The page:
and at least one other symptom from the five groups above

and a total score of at least 3

(although some researchers say a score of 4 minimum), then you have AMS and you need to slow down.

Hikers, backpackers, climbers and other high country travelers usually use the five question test above.

These below are used more by researchers, but are of interest as well.

As you can tell by the symptoms, scores of 2s, 3s and 4s are big trouble that needs attention immediately.

Clinical Assessment:

Change in mental status

0 No change in mental status

1 Lethargy (sluggish) /lassitude (weariness of mind)

2 disoriented/confused

3 Stupor (mental apathy) / semi conscious

Ataxia (Loss of coordination of muscles, as judged by ability to walk heel-to-toe with eyes open. If you have any reason to doubt someone’s ability to do this, have two people stand on either side of them as they try).

0 No ataxia

1 Maneuvers to maintain balance

2 Steps off line

3 Falls down

4 Can’t stand

Peripheral edema (such as swelling of hands or feet)

0 No peripheral edema

1 Peripheral edema in one location

2 Peripheral edema in two or more locations

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In an article in the San Francisco Chronicle in 2003, Study changes attitude about altitude

“High altitude pulmonary edema (HAPE) is a serious, scary disease — and one that doctors generally believed wasn’t much of a problem for healthy people traveling to elevations below about 9,000 feet.

But a new study published last month in Chest, a journal devoted to cardiopulmonary and critical care, found the condition — marked by fluid in the lungs and fatal if left untreated — occurring as low as 5,000 feet above sea level. That’s lower than Lake Tahoe, with an elevation of 6,229 feet. The findings suggest that what may have been diagnosed as pneumonia among skiers, snowboarders and other alpine visitors could actually be HAPE.”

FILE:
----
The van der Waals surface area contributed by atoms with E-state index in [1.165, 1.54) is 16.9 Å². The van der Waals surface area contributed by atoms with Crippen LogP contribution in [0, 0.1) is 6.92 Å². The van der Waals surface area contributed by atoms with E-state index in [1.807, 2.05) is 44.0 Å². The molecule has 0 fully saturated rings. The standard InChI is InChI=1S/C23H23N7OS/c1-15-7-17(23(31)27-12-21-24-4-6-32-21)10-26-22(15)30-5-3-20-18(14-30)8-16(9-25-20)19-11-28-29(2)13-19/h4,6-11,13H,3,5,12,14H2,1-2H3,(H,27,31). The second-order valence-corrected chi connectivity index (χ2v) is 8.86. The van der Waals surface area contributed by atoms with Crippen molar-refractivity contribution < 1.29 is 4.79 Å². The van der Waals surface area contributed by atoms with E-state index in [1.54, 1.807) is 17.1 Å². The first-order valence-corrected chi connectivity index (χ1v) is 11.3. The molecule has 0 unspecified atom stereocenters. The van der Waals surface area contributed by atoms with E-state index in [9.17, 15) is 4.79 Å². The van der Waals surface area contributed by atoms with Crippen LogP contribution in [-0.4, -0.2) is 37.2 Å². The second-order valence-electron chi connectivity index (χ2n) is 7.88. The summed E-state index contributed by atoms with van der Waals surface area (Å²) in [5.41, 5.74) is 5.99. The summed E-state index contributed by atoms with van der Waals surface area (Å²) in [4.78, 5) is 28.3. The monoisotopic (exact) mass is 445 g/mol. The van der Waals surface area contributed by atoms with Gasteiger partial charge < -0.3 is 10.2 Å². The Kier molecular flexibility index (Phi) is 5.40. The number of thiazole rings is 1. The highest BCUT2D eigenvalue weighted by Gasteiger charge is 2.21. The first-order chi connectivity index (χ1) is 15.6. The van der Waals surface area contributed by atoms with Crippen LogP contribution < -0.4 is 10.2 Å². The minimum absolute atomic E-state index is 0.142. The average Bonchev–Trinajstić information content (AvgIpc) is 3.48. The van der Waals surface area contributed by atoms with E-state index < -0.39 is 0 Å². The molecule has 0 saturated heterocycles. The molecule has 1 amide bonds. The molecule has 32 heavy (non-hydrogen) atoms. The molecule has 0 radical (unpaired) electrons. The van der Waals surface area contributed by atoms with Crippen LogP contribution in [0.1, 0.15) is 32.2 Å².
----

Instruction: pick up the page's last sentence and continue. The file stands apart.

Read the whole article at:

http://sfgate.com/cgi-bin/article.cgi?file=/chronicle/archive/2003/02/16/TR221535.DTL

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Want to read even more?

Travel At High Altitude http://www.medex.org.uk//medex_book/about_book.php

“Symptoms of dehydration and malnutrition can mimic symptoms of Acute Mountain Sickness”

https://www.nps.gov/dena/planyourvisit/part2medicalissues.htm

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see also:

GORP and hiking snacks

Thunderstorm and lightning safety includes the answer to the question: Why can’t you swim during a lightning storm? A strike on a lake doesn’t kill all the fish in the lake.

Hiking Advice has hot weather hiking advice, hiking logistics and the answer to the question: When is the best time of day to cross a mountain stream?

NPS photo short haul rescue: National Park Service photo of a short haul rescue showing helicopter, litter and rescuer from below You can’t always expect a helicopter rescue

fatal, near fatal or close call incidents/accidents in camping, backpacking, climbing and mountaineering

see also: Cell phones in the wilderness which has advice on how/when to use a cell phone to contact 911 in the wilderness and a warning about interference between cell phones, iPods and avalanche beacons.

GPS is not infallible

Can a person who is prescribed an epi-pen risk going into the wilderness? and some sting prevention notes are at: Anaphylaxis quick facts

backpacking advicehas these sections: Must bring for each large group (or perhaps for each couple or person), Must bring backpacking for each person, Some (crazy?) people think these are optional for backpacking, Backpacking luxuries(?), Do not bring these backpacking, To keep down on weight backpacking, Don’t rush out and buy, BACKBACKING FOOD, Low-cook backpacking foods, Yosemite National Park WILDERNESS PERMITS, Leave no trace camping has these basic principles.

Enhance your drive to your next adventure: Road trip advice and etiquette

Yosemite trips index